TOKYO: The yen plumbed an eight-month low while the yuan climbed to its highest level since July on Tuesday, after the U.S. Treasury Department reversed its decision in August to designate China as a currency manipulator.
The announcement came as a high-level Chinese delegation arrived in Washington ahead of Wednesday's signing of a trade agreement aimed at easing tensions between the two countries.
The dollar hit an eight-month high of 109.95 yen in U.S. trade on Monday and last stood at 109.93 yen JPY= . The Japanese currency has weakened about 1.3% so far this year.
In contrast, the offshore yuan traded at 6.881 yuan per dollar, near its strongest since late July, having gained about 1.2% so far this year.
"Washington's decision to lift its designation of currency manipulator on China has added to the positive mood that has been already in place ahead of the signing of the trade deal," said Minori Uchida, chief currency strategist at MUFG Bank.
But Uchida also said the dollar/yen is likely to face an uphill battle beyond the 110 yen mark, because the dollar is already expensive relative to the U.S.-Japan yield gap which it tracks fairly closely.
"The main driver of the dollar/yen is the yield gap. Last year, when the dollar was above 110 yen, the yield gap was about 2.4 percentage points. Right now it is about 1.8-1.9 percentage points. And we could see a setback if the upcoming trade deal does not go beyond what has been already reported," he added.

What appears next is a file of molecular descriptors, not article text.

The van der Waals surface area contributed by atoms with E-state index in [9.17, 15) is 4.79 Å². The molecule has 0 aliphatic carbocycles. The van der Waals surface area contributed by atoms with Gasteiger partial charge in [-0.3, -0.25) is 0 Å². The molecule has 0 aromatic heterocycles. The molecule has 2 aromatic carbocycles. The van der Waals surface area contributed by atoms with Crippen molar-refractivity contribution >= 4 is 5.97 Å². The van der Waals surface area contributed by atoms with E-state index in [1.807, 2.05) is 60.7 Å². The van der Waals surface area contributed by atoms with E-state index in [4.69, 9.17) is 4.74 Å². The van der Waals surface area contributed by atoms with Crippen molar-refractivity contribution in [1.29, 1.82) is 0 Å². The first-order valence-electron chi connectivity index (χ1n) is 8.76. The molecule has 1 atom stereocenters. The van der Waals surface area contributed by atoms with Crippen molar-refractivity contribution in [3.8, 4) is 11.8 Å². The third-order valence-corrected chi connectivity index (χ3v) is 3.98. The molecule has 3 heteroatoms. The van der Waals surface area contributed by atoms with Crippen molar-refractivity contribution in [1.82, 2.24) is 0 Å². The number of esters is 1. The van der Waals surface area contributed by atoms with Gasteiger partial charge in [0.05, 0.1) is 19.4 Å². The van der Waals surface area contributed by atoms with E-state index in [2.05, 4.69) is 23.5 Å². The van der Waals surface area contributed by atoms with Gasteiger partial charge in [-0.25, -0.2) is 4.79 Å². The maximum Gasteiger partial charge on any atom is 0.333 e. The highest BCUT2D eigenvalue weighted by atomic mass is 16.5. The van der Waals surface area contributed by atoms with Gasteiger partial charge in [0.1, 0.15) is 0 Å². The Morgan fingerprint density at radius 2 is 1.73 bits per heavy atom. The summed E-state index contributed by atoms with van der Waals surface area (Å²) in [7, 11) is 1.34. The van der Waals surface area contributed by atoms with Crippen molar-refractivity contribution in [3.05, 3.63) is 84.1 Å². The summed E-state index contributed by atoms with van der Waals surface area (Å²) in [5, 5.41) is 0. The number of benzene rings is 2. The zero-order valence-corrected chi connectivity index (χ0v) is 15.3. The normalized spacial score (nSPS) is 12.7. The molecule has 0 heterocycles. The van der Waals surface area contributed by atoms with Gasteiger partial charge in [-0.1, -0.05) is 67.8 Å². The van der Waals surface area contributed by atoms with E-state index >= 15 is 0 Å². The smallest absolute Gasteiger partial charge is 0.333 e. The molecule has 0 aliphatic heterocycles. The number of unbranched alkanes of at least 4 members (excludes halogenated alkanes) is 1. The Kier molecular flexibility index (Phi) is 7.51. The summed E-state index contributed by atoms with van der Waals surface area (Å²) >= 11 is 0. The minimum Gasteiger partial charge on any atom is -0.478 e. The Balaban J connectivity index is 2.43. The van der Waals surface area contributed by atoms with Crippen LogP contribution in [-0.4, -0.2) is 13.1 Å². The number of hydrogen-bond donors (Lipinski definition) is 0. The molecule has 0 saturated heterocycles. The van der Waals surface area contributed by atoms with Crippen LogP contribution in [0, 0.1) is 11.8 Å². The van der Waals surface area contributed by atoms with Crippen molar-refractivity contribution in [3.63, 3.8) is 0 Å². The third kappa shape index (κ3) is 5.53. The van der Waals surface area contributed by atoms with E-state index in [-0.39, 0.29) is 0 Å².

The risk-on mood in financial markets mildly supported the euro against the dollar.
The European common currency, on a recovery after hitting a two-week low of $1.10855 on Friday, last traded at $1.1136,
Sterling came under renewed pressure after data showed Britain's economy grew at its weakest annual pace in more than seven years in November, raising the chances of a cut to interest rates.
Sterling traded at $1.2990, having fallen to a three-week low of $1.2961 on Monday.
The British unit traded near its December low against the euro, which fetched 85.73 pence.
The Australian dollar was lethargic, struggling to get any lift from upbeat economic data of late, as weeks of bushfires have darkened the mood toward the economy.
(Reporting by Hideyuki Sano; editing by Richard Pullin) ((firstname.lastname@example.org; +81 3 4563 2768;))